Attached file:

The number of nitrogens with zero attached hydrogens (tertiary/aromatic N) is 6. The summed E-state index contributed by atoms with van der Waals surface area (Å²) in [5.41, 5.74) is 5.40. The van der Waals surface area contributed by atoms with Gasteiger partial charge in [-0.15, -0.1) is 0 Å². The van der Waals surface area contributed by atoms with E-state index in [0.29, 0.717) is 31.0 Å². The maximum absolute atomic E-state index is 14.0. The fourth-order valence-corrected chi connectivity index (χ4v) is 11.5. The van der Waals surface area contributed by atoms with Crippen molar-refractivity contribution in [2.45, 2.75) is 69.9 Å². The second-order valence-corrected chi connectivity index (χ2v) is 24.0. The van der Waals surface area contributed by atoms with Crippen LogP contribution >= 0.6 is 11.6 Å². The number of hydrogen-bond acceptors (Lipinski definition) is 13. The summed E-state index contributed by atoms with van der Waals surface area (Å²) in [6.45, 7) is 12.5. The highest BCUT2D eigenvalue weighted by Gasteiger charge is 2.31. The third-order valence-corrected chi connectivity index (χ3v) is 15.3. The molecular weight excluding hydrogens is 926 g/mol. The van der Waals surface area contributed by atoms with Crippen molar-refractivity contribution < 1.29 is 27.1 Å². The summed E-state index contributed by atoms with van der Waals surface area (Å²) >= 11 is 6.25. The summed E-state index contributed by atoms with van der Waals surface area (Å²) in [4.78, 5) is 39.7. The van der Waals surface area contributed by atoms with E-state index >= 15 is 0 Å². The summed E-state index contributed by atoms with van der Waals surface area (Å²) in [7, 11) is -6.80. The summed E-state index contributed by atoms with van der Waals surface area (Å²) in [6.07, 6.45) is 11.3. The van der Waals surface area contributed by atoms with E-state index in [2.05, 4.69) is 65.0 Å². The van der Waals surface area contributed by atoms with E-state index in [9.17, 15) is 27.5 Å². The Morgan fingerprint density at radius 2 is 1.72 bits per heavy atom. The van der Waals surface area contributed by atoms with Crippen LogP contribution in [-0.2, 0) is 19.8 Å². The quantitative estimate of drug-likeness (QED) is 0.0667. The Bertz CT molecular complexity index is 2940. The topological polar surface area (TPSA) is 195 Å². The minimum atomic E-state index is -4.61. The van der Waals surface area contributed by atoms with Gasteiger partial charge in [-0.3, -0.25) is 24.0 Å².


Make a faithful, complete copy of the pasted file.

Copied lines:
The number of nitrogens with zero attached hydrogens (tertiary/aromatic N) is 6. The summed E-state index contributed by atoms with van der Waals surface area (Å²) in [5.41, 5.74) is 5.40. The van der Waals surface area contributed by atoms with Gasteiger partial charge in [-0.15, -0.1) is 0 Å². The van der Waals surface area contributed by atoms with E-state index in [0.29, 0.717) is 31.0 Å². The maximum absolute atomic E-state index is 14.0. The fourth-order valence-corrected chi connectivity index (χ4v) is 11.5. The van der Waals surface area contributed by atoms with Crippen molar-refractivity contribution in [2.45, 2.75) is 69.9 Å². The second-order valence-corrected chi connectivity index (χ2v) is 24.0. The van der Waals surface area contributed by atoms with Crippen LogP contribution >= 0.6 is 11.6 Å². The number of hydrogen-bond acceptors (Lipinski definition) is 13. The summed E-state index contributed by atoms with van der Waals surface area (Å²) in [6.45, 7) is 12.5. The highest BCUT2D eigenvalue weighted by Gasteiger charge is 2.31. The third-order valence-corrected chi connectivity index (χ3v) is 15.3. The molecular weight excluding hydrogens is 926 g/mol. The van der Waals surface area contributed by atoms with Crippen molar-refractivity contribution < 1.29 is 27.1 Å². The summed E-state index contributed by atoms with van der Waals surface area (Å²) >= 11 is 6.25. The summed E-state index contributed by atoms with van der Waals surface area (Å²) in [4.78, 5) is 39.7. The van der Waals surface area contributed by atoms with E-state index >= 15 is 0 Å². The summed E-state index contributed by atoms with van der Waals surface area (Å²) in [7, 11) is -6.80. The summed E-state index contributed by atoms with van der Waals surface area (Å²) in [6.07, 6.45) is 11.3. The van der Waals surface area contributed by atoms with E-state index in [2.05, 4.69) is 65.0 Å². The van der Waals surface area contributed by atoms with E-state index in [9.17, 15) is 27.5 Å². The Morgan fingerprint density at radius 2 is 1.72 bits per heavy atom. The van der Waals surface area contributed by atoms with Crippen LogP contribution in [-0.2, 0) is 19.8 Å². The quantitative estimate of drug-likeness (QED) is 0.0667. The Bertz CT molecular complexity index is 2940. The topological polar surface area (TPSA) is 195 Å². The minimum atomic E-state index is -4.61. The van der Waals surface area contributed by atoms with Gasteiger partial charge in [-0.3, -0.25) is 24.0 Å².